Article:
Thousands of people in the UK are waiting for an organ transplant. Sadly, some will never receive that call to hospital for their transplant and will die due to a shortage of people willing to donate their organs.
Deciding to donate your organs is a generous and worthwhile decision that can save lives.
Don't choose not to register as a donor because of false information.
Specialist nurse, Lucy, answers some of the common organ donation myths and concerns we have heard:
It is always the priority of the treating medical team to save a patient’s life.
It is only when the treating medical team in the hospital and the family have accepted that no further treatment can help, and it is not in the patient’s best interest, that 'end of life' care choices are considered. Organ donation as an 'end of life' care choice will then be discussed with a family.
Organs can be donated as a living donor but this is not the type of organ donation we are discussing. Organ donation from a person who has died is called deceased organ donation. There are strict criteria in place in the United Kingdom for the diagnosis of death. Organs are never removed until the patient’s death has been confirmed in line with these criteria.
In the United Kingdom we determine death in two ways – either confirmation of brain stem death or circulatory death.
Brain stem death is confirmed and diagnosed by a series of clinical tests performed twice by two senior doctors.
The major religions in the UK support the idea of organ donation and transplantation. These religions include:
If you're unsure of your faith's position on donation, ask your religious leader or teacher.
The donor is treated with the utmost care and respect during the removal of organs and/or tissue for donation. Specialist healthcare professionals will make sure you are treated with dignity and respect. We carefully close and cover the surgical incision after donation as in any other surgical procedure. The arrangements for a viewing of a loved one’s body after donation are the same as after a death where donation doesn’t take place.
Organ and tissue donation doesn't stop people from having an open-casket funeral. The body is clothed for burial, so there are no visible signs of organ or tissue donation.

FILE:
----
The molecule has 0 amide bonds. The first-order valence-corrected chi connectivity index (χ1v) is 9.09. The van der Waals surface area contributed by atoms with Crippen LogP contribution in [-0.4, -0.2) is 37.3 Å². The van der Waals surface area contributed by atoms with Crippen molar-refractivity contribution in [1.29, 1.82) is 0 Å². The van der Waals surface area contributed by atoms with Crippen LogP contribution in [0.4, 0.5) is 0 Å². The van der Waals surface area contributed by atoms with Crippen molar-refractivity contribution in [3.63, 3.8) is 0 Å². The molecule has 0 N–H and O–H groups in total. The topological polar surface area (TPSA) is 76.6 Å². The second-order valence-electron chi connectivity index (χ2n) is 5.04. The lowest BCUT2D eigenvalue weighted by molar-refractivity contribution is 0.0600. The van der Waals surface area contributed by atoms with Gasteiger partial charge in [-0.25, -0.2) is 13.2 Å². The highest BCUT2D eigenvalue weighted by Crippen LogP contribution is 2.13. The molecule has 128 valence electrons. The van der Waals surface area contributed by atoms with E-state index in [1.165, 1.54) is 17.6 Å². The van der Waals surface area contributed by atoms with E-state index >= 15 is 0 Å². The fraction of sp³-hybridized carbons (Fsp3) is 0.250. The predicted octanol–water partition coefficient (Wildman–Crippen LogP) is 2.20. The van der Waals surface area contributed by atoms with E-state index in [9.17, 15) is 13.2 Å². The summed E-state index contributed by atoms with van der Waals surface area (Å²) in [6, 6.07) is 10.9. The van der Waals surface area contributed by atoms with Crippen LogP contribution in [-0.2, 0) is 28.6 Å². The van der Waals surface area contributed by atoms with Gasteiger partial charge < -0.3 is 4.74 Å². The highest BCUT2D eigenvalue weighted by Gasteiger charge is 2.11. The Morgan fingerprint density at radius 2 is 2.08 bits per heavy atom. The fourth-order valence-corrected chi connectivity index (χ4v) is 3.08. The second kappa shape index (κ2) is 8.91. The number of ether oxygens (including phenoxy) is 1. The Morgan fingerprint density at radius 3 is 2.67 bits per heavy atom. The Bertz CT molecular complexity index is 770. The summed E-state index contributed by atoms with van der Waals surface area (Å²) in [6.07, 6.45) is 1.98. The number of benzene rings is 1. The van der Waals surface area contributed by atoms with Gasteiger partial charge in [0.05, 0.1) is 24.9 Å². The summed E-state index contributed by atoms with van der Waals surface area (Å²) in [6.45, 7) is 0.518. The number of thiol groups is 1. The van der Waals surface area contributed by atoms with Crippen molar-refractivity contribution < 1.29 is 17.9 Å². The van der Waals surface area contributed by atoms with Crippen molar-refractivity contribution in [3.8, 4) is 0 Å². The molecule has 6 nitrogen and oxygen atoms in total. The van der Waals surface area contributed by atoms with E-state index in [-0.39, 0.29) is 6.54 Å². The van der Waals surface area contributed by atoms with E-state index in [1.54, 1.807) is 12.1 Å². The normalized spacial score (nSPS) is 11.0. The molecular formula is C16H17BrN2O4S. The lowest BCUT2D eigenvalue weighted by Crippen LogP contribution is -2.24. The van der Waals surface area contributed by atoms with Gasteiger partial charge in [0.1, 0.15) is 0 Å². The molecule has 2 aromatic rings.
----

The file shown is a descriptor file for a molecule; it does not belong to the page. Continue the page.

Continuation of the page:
Patients who die in circumstances where they may be able to donate their organs, irrespective of age are considered individually. Whether or not someone’s organs can be safely used to help others is assessed at the time through a number of assessments. Information from the patient’s clinical and social history is also considered from medical records and the person’s next of kin.
We encourage everyone who supports organ donation, regardless of their age, to sign up to the NHS Organ Donor Register and to talk to their family about their wishes.
Organs from children are needed too.
None of us want to contemplate the death of a loved one, least of all a child. Sadly some children do die and the decision to donate has provided some comfort to whole families, knowing their child went on to help others.
While some organs from adult donors can be transplanted to children, organs such as heart and lungs need to be matched on size. This may mean babies and young children can have a prolonged wait for heart or lung transplants.
Around three people die every day across the United Kingdom in need of a life-saving organ transplant.
Only 1 in 100 people across the UK die in circumstances where their organs can be considered for transplantation. This means every potential donor is of vital importance. If more people join the NHS Organ Donor Register and talk to their families and ask them to support their decision to be a donor, more lives will be saved, as more families will agree to support their loved one’s decision to donate.
Very few medical conditions automatically disqualify you from donating.
Medical professionals will assess if your organs and/or tissue could be transplanted based on clinical and medical criteria. Certain organs and/or tissue may not be suitable for transplantation, but others may save or transform lives. If you would like to leave a lasting legacy, join the NHS Organ Donor Register and tell your family your decision, regardless of your age or medical history.
Organs from deceased donors with some current and past cancers may be safely used. Transplanting surgeons balance the risk of using an organ against the risk of a patient dying waiting for a transplant.
By the time your will is read, it will be too late for you to become an organ donor. If you want to become an organ donor, the best way to ensure this is by registering on the NHS Organ Donor Register as a donor and asking your family to support your decision to donate.
This is not true in the United Kingdom. Organ donation is a highly controlled area and is regulated by the Human Tissue Authority. Selling human organs or tissue is illegal.
The law says that the decision about whether or not to donate your organs rests first and foremost with you. While your family has no legal right to override your decision, in practice their support is always sought. Specialist nurses will be available to provide information and support, answering any questions or concerns families may have. This will allow families to make an informed decision about donation and support your wishes. That is why it's very important to discuss your decision with your family and make them aware you want to be an organ donor.
Join the NHS Organ Donor Register, or
Call us on: 0300 123 23 23